“Army of Thieves,” a heist-by-numbers movie and prequel to Zack Snyder’s grim zombie prank “Army of the Dead,” harks back to that previous movie without improving or replicating its lighter elements, especially its chases and rescues. . tricks.
Starring and directed by “Army of the Dead” cast member Matthias Schweighöfer, “Army of Thieves” serves as an origin story for the bumbling German safe thief Ludwig Dieter (Schweighöfer) who, six years before “Army of the Dead “was simply Sebastian, a foggy bureaucrat in the style of Leo Bloom. Sebastian’s life routine changes as soon as he’s recruited by the free-spirited jewel thief Gwendoline (Nathalie Emmanuel, “F9”) to break into four highly sophisticated bank vaults, each named after an opera from the cycle. “The ring of the nibelung” by Richard Wagner. . But what should be a spirited “Army of the Dead” side mission often feels like a retreading of numbers.
In “Army of Thieves,” Sebastian quits his unsatisfying customer service job, represented by unflattering close-ups of irate retirees, and joins Gwendoline’s team of would-be thieves. You might be wondering: Why do these guys want to break into a quartet of Wagner-themed safes? Because “this is about becoming legends,” as Gwendoline lamely boasts.
Schweighöfer’s character is also not developed enough to provide answers, as he usually gets caught doing a shy foreign boy schtick; Sebastian is almost always the type to ask Gwendoline if he’s “cheating” on him when she invites him to join her safe-breaking gang, as if the Ashton Kutcher-led prank show “Punk’d” is still on. somehow a universal cultural touchstone.
Sebastian and Gwendoline also form an awkward love ring with two of their fellow thieves: hotheaded action man Brad (Stuart Martin) and flirty security expert Korina (Ruby O. Fee). This inevitably splits Gwendoline’s team, though that only becomes a problem later on, when they must inevitably avoid capture by well-groomed Interpol agent Delacroix (Jonathan Cohen) and his frustrated subordinate Beatrix (Noémie Nakai).
And yet somehow, neither Delacroix’s presence nor Brad’s competition add a great sense of urgency to the film’s small (but scenic!) International chase, which begins in Potsdam, Germany and culminates in Saint Moritz, Switzerland. Especially since there isn’t much chemistry between the four main leads, and their characters’ distinctive motifs are never illustrated beyond placeholder dialogue, like when Korina asks Sebastian, “So you want to kiss or whatever? ? ” That line might have worked in the context of a movie that was actually sexy enough to be shy; instead, that “or whatever” hanging feels like an admission of creative defeat.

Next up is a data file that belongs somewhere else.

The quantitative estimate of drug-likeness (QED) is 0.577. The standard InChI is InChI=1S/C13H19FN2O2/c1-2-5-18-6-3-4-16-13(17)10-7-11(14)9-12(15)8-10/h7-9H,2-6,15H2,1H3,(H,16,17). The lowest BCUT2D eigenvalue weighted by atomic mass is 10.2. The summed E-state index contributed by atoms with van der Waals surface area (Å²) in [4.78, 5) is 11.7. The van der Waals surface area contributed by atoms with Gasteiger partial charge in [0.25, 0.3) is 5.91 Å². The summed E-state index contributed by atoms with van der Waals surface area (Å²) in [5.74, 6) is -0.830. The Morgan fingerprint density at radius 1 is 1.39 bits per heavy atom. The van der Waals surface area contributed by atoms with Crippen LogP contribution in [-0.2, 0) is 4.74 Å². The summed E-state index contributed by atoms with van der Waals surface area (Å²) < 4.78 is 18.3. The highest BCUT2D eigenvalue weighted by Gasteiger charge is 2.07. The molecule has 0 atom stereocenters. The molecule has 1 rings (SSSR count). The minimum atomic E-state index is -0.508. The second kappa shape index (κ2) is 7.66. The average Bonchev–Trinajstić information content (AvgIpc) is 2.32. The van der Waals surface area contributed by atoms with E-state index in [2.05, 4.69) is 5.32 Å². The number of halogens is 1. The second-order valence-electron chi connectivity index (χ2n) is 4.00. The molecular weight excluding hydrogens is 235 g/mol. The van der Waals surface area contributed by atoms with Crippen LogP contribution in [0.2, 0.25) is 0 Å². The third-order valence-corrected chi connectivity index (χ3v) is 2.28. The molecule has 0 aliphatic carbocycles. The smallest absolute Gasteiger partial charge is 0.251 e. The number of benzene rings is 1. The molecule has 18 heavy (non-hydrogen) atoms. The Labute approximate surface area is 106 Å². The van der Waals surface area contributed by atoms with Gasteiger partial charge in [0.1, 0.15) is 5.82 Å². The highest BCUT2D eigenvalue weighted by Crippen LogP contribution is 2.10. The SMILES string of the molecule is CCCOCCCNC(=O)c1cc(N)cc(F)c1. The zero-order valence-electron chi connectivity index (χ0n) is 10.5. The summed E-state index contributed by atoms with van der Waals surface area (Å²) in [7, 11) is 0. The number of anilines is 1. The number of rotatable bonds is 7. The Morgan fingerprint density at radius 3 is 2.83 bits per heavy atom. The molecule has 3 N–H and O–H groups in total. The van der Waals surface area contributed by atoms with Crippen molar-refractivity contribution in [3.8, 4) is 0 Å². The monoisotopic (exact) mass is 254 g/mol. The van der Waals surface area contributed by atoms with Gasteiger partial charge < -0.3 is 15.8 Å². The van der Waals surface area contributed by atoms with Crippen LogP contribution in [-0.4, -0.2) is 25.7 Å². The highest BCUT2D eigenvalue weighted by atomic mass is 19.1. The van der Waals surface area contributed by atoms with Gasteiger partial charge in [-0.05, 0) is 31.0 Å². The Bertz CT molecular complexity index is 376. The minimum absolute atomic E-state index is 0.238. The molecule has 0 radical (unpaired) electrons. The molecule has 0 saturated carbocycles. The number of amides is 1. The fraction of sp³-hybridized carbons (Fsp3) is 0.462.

Much of the action in “Army of Thieves” also feels underdeveloped, despite being carefully labeled and underlined for the benefit of distracted viewers. Sebastian’s descriptions of Wagner’s operas, and how they relate to his history, are predictably worthy of a groan, especially when he explains to a stressed-out Gwendoline that “Wagner’s work had many themes that were important to him, but all they touched love. ”
That dialogue is bad, but at least it’s not as disappointing as the subsequent dramatizations of Sebastian’s safe breaking: a bunch of expensive-but-indistinct-looking computer-animated gear and cup assemblies. Throw in some lazy chase scenes and some uncomplicated shootouts, and boom, you’ve got a spin off of a Zack Snyder movie without any of the idiosyncratic charms of a real Zack Snyder movie.
There is never a moment in “Army of Thieves” that illustrates why this movie had to happen, especially when the characters have to show what makes them unique or talk about their generic behavior. There is vague talk about how everyone in the film, both the protagonists and the antagonists, plays roles, although no one’s motives are clear enough or well developed to make them comprehensive. Sebastian suggests that Brad, who also changed his name from Alexis, might prefer to act like a “real life action hero”, in Gwendoline’s words, because he doesn’t like his real personality: “It’s sad that he couldn’t learn to love the name he was born with. “
There are also some promising but half-baked comments about the supporting roles played by the women in the film, such as when Gwendoline points out during a climactic moment, and despite Sebastian’s protests, that she did She previously explained to her teammates that she preemptively disarmed Brad. Beatrix also rolls her eyes constantly at Delacroix’s tough-guy stance, like when she asks him if he really just said “T-minus” while briefing his team of field agents.
Unfortunately, these scenes often underscore how empty and mundane “Army of Thieves” feels, right down to its best scenario: During a Snyder-y fight scene, Gwendoline disarms and bloodies a group of security guards in quick and then slow. then quick move. The brutality of this scene goes unnoticed, as does the little that happens to the boastful host Rolph (Guz Khan, Hulu’s “Four Weddings and a Funeral”), who is described as “the greatest bum you will ever meet”, only to then do nothing beyond an early scene. (Presumably because the heist by various parts of the group doesn’t go as planned, though that doesn’t explain why Rolph doesn’t have much of a personality either.)
But that’s so “Army of Thieves” – lots of moving parts that inexplicably move viewers toward a foregone conclusion without actually offering anything worth remembering.
“Army of Thieves” premieres October 29 on Netflix.